From top: Passos Coelho of the right-wing PSD; António Costa, leader of the opposition Socialist party and supporters; Dr Julien Mercille
What is the truth behind the alleged coup in post-election Portugal?
Dr Julien Mercille writes:
This weekend, there was a lot of talk on social media about an alleged coup in Portugal. For example, on twitter, #PortugalCoup was very popular.
However, the truth is that there has been no coup in Portugal, not even a constitutional crisis. But this could change, of course.
On October 4th, legislative elections were held for the Portuguese parliament, which has a total of 230 seats.
There are two main electoral groups: left wing and right wing. The two main right-wing parties won 107 seats together, while the three main left-wing parties won 122 seats.
However, the one party that won the most seats on its own is the right-wing party PSD, which got 89. It is led by a man called Passos Coelho.
What was unexpected in the election is that the centre-left Socialist Party (PS), which can be compared to Ireland’s Labour Party, did not do as well as expected. On the other hand, the “radical left” parties Bloco de Esquerda (“Bloco”) and Communist Party did very well.
Bloco is interesting to watch because it is the Portuguese equivalent of Syriza in Greece and Podemos in Spain. It is one of those new left-wing parties that got electoral traction in Europe during the economic crisis of which we are slowly emerging.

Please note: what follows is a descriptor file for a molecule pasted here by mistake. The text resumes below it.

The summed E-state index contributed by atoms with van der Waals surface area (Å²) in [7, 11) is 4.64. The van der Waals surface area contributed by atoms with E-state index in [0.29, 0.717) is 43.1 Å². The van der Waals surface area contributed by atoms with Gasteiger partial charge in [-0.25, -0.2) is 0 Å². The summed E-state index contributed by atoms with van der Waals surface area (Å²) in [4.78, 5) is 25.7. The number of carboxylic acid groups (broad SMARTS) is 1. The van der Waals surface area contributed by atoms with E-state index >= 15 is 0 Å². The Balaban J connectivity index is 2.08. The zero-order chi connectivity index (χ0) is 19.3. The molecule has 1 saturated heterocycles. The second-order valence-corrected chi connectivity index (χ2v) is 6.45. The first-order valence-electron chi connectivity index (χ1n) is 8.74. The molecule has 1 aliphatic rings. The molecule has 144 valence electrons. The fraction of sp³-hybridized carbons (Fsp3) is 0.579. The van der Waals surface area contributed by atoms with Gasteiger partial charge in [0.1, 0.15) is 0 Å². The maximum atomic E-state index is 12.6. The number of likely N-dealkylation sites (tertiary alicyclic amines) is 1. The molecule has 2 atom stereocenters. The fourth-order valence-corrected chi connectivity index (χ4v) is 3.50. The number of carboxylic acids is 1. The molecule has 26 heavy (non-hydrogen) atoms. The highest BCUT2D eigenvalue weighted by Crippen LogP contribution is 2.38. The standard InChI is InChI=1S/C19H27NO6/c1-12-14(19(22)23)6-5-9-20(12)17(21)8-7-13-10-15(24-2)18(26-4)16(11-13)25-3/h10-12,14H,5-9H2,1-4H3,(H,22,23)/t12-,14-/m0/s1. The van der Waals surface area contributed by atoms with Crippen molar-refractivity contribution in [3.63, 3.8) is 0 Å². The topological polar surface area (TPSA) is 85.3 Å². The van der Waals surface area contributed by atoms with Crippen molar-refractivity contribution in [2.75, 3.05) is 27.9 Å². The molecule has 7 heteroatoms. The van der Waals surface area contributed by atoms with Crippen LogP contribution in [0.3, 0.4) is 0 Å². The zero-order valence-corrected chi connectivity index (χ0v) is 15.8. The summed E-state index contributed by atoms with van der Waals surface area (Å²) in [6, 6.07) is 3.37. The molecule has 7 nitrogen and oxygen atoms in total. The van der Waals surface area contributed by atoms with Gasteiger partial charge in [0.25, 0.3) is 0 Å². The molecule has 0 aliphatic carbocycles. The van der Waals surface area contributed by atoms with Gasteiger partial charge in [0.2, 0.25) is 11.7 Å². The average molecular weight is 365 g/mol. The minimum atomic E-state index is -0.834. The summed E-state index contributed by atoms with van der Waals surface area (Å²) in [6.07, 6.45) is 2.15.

The last player in the thriller is the President of Portugal, Mr. Cavaco Silva. He was elected in 2006 (there are separate presidential elections in Portugal) and he happens to be a member of the right-wing PSD party that got the most votes in the legislative elections. He’s a big political figure in Portugal who has been around for a long time. You can compare him to Margaret Thatcher in his politics and significance, so pretty right wing.
The normal procedure is that following a legislative election, the President offers the leader of the party that got the most seats the opportunity to form a government. So the President gave that chance to the leader of the PSD, Passos Coelho.
And there’s the rub. Passos Coelho cannot muster a majority in parliament. Indeed, the right-wing parties (PSD and CDS) only have, together, 107 seats. That falls short of the majority needed of 116 seats.
However, together, the left parties (Socialist Party, Bloco, and the Communists) have 122 seats and thus have a majority. Therefore, they could vote down any piece of legislation introduced by a right-wing government.
And here one can see where the accusation that the President conducted a coup comes from. He asked the leaders of the right-wing parties to form a government even though it is the left-wing parties that have the most seats.
However, the fact is that this accusation is wrong. The President just followed tradition: it is always the leader of the party that has the most seats in parliament that gets asked first to form a government. The President, therefore, did nothing wrong or illegitimate in this respect.
But this is not all what fuelled the “coup” story. In his speech, the President made some revealing remarks that were truly extraordinary and deemed very inappropriate, even by some members of the right-wing parties.
What he said is basically that he would not allow in government leftist parties, like Bloco and the Communists, that oppose Europe’s regime of austerity and NATO.